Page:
Spherocytosis ANK1, SPTB, SPTA1, EPB42 Jaundice, splenomegaly, mild to severe anemia 1/5,000 in Europe Neonatal onset, rarely late onset
Thalassemia HBA1, HBA2, HBB, HBD Beta-thalassemia: severe anemia and hepatosplenomegaly, mild jaundice; Alpha-thalassemia: generalized fetal edema, plural/pericardial effusions 12-18% in Cyprus/Sardinia 
high in Medditeranean
Fetal to adult onset
Thrombocytopenia ANKRD26, MASTL, CYCS, ETV6, GATA1, ITGB3, ITGA2B, GATA1, WAS External bleeding (nosebleeds, bleeding gums), bruising, particularly purpura in the forearms, petechia (pinpoint bleeds in the skin and mucous membranes) 4.6-5.3/100,000 in Sweden 9,5/100,00 in US
1.6/1,00,00 worldwide
Childhood onset
von Willebrand disease VWF, GP1BA Mild mucocutaneous bleeding, bruising without recognized trauma, menorrhagia 0.1% to 1% of the population Early onset, rare late onset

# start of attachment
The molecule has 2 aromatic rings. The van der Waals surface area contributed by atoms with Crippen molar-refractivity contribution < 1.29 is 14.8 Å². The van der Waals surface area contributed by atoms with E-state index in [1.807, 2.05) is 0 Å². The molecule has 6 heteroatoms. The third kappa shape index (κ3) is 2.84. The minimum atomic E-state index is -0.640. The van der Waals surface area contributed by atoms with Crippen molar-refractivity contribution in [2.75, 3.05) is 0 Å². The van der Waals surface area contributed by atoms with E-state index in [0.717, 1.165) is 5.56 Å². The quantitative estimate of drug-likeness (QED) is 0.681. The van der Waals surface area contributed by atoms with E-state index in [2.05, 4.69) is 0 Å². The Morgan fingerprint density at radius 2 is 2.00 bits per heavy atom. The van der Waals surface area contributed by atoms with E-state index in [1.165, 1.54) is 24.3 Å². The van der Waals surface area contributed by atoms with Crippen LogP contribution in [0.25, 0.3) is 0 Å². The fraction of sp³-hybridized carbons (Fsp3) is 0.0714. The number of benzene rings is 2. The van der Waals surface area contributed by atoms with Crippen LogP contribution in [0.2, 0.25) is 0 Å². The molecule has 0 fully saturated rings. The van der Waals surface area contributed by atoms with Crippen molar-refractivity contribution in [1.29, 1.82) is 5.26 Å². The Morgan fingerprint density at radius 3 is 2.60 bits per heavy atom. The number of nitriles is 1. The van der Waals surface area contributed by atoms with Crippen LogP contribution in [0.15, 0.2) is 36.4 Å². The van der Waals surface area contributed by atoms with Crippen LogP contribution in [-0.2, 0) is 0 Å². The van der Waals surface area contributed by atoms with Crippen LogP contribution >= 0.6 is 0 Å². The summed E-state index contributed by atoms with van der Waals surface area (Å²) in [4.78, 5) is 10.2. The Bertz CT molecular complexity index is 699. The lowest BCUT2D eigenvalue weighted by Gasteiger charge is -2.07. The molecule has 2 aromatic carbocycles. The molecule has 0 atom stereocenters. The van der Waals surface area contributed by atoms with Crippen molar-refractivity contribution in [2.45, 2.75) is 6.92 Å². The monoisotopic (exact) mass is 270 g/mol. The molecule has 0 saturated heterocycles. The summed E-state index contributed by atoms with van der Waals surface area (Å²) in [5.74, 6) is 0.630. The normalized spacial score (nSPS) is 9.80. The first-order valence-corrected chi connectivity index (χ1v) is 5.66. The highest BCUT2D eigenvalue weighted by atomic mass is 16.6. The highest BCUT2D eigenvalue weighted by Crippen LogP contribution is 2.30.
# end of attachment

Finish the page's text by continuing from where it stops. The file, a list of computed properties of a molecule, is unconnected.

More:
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References:
  1. Old JM. Screening and genetic diagnosis of haemoglobinopathies. Scand J Clin Lab Invest.2007;67:71-86.
  2. Sonati MD, Costa FF. The genetics of blood disorders: hereditary hemoglobinopathies. Jornal de Pediatria. 2008 Aug;84(4):S40-51.
  3. Perrotta S, Gallagher PG, Mohandas N. Hereditary spherocytosis. The Lancet. 2008 Oct 24;372(9647):1411-26
  4. Fischer A, Cavazzana-Calvo M, Basile GD, DeVillartay JP, Di Santo JP, Hivroz C, Rieux-Laucat F, Le Deist F. Naturally occurring primary deficiencies of the immune system. Annual review of immunology. 1997 Apr;15(1):93-124.
  5. Picard C, Moshous D, Fischer A. The Genetic and Molecular Basis of Severe Combined Immunodeficiency. Current Pediatrics Reports. 2015 Mar 1;3(1):22-33.
  6. Noguchi M, Yi H, Rosenblatt HM, Filipovich AH, Adelstein S, Modi WS, McBride OW, Leonard WJ. Interleukin-2 receptor γ chain mutation results in X-linked severe combined immunodeficiency in humans. Cell. 1993 Apr 9;73(1):147-57.
  7. Rodeghiero F, Castaman G, Dini E. Epidemiological investigation of the prevalence of von Willebrand's disease. Blood. 1987 Feb 1;69(2):454-9.
  8. Perrotta S, Gallagher PG, Mohandas N. Hereditary spherocytosis. The Lancet. 2008 Oct 24;372(9647):1411-26